Do you remember when hospitals were the place people went to die?
Me neither. But my dad did.
My father was born in the early ’30s, and hospitals had actually improved quite a bit (thanks to the Victorian heroine you will meet in this post). But his parents, and myriad aunts and uncles had been born in a time when you would rather cut your own gangrenous arm off at home than go to the hospital and die. The reality began to change in Victorian times, but it was a slow revolution until medical science matured around the time my father was born.
Last year, I fell down the stairs. I broke my wrist and needed surgery. I did not want to go to the hosital, but I didn’t have major concerns that I was going to die there. I just wanted to wish away the whole broken wrist (you know I write fantasy as well as historical romance, right?).
Everytime I go into the hospital, I remember my father’s attitude toward hospitals – that they were places people went to die. He said it often enough. He knew better, but the lessons he had learned as a young boy in the ’30s stuck with him underneath his modern understanding that a hospital saved his life (twice).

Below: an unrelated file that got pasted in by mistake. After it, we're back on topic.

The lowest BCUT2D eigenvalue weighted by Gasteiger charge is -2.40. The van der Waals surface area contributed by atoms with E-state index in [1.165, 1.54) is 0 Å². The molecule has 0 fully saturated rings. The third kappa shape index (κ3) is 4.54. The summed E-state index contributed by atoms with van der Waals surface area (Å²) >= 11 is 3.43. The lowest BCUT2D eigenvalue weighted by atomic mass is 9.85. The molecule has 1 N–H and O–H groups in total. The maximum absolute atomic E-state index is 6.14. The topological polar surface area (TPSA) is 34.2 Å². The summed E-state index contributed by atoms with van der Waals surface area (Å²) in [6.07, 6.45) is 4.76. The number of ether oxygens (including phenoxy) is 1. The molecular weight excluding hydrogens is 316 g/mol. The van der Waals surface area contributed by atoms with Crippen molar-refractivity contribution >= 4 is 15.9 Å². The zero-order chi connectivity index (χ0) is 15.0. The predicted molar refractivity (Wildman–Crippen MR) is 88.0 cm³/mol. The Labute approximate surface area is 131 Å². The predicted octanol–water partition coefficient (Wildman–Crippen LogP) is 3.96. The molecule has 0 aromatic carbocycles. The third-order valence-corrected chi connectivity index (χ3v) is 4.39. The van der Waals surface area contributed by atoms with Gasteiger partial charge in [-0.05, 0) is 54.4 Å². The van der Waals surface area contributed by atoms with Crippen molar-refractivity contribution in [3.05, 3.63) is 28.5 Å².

For the Victorians, hospitals were not places of healing, as we know them today.
They were teeming with disease, infection and death.
Florence Nightingale, a true Victorian heroine, helped to change all of that. Having been influenced at an early age by Parisian Mary Clarke that women were equal to men, Florence dared to follow her calling.
Yes, really. Despite what we are often told, women did not wait to start changing the world until they got the vote.
Even more daringly, she did this during the Crimean war. She became known as “the Lady with the Lamp.” But Florence used more than her caretaker skills to save the lives of soldiers who had been injured. She used her powerful writing, speaking, and science itself to revolutionize medicine to value and prioritize clean conditions and good hygiene in treating wounded soldiers — and all the unfortunate souls injured badly enough they required hospital care.
Like my dad with his triple bypass, and colon cancer.
Like me when my wrist was broken and I needed surgery.
We sometimes have a tendency to overlook how influential women in the 1800s were, despite the restrictions they had. But all the rights and freedoms we have in the law today are the result of women who defied the law and convention to change the world. Florence Nightingale was born to a wealthy, educated family. She was born to marry well and raise sons who wold contribute to society.
Instead, she chose to change the world in her own right.
My father- and I-have a lot to thank her for. You can read more about her, if you’re intrigued, in a new biography of Florence Nightingale: Florence Nightingale, The Courageous Life of the Legendary Nurse, by Catherine Reef. You can buy it at Amazon, Barnes and Noble, iBooks, Kobo, or Google Play.
What about you? Do you have a hospital story that involved a courageous and compassionate nurse?